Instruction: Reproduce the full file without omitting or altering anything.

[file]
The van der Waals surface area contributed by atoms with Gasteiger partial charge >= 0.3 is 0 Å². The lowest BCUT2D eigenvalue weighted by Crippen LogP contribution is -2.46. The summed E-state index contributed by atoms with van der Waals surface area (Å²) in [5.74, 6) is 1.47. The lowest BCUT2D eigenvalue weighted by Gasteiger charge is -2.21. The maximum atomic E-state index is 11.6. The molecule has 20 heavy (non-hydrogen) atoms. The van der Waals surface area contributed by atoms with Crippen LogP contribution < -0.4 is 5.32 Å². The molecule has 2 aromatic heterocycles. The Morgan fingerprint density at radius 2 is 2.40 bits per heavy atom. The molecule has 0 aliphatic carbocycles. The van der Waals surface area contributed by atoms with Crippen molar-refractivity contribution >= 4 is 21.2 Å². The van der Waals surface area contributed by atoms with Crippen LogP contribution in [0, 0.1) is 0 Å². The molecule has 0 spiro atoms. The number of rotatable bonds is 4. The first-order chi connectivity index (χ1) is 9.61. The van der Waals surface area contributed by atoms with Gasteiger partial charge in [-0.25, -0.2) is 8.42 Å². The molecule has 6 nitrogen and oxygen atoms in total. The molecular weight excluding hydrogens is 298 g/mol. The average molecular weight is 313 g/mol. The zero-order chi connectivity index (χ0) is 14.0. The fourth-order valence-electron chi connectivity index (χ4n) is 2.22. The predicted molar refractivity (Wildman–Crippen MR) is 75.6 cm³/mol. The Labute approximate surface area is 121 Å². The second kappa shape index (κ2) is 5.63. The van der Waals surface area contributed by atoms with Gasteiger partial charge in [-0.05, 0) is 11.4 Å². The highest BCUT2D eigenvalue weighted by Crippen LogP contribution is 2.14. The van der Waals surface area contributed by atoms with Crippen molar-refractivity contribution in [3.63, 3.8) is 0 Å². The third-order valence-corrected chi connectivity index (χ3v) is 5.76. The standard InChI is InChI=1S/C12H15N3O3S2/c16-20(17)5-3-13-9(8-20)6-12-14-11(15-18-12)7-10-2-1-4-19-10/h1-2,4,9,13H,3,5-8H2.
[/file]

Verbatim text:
The van der Waals surface area contributed by atoms with Gasteiger partial charge >= 0.3 is 0 Å². The lowest BCUT2D eigenvalue weighted by Crippen LogP contribution is -2.46. The summed E-state index contributed by atoms with van der Waals surface area (Å²) in [5.74, 6) is 1.47. The lowest BCUT2D eigenvalue weighted by Gasteiger charge is -2.21. The maximum atomic E-state index is 11.6. The molecule has 20 heavy (non-hydrogen) atoms. The van der Waals surface area contributed by atoms with Crippen LogP contribution < -0.4 is 5.32 Å². The molecule has 2 aromatic heterocycles. The Morgan fingerprint density at radius 2 is 2.40 bits per heavy atom. The molecule has 0 aliphatic carbocycles. The van der Waals surface area contributed by atoms with Crippen molar-refractivity contribution >= 4 is 21.2 Å². The van der Waals surface area contributed by atoms with Crippen LogP contribution in [0, 0.1) is 0 Å². The molecule has 0 spiro atoms. The number of rotatable bonds is 4. The first-order chi connectivity index (χ1) is 9.61. The van der Waals surface area contributed by atoms with Gasteiger partial charge in [-0.25, -0.2) is 8.42 Å². The molecule has 6 nitrogen and oxygen atoms in total. The molecular weight excluding hydrogens is 298 g/mol. The average molecular weight is 313 g/mol. The zero-order chi connectivity index (χ0) is 14.0. The fourth-order valence-electron chi connectivity index (χ4n) is 2.22. The predicted molar refractivity (Wildman–Crippen MR) is 75.6 cm³/mol. The Labute approximate surface area is 121 Å². The second kappa shape index (κ2) is 5.63. The van der Waals surface area contributed by atoms with Gasteiger partial charge in [-0.05, 0) is 11.4 Å². The highest BCUT2D eigenvalue weighted by Crippen LogP contribution is 2.14. The van der Waals surface area contributed by atoms with Crippen molar-refractivity contribution in [3.63, 3.8) is 0 Å². The third-order valence-corrected chi connectivity index (χ3v) is 5.76. The standard InChI is InChI=1S/C12H15N3O3S2/c16-20(17)5-3-13-9(8-20)6-12-14-11(15-18-12)7-10-2-1-4-19-10/h1-2,4,9,13H,3,5-8H2.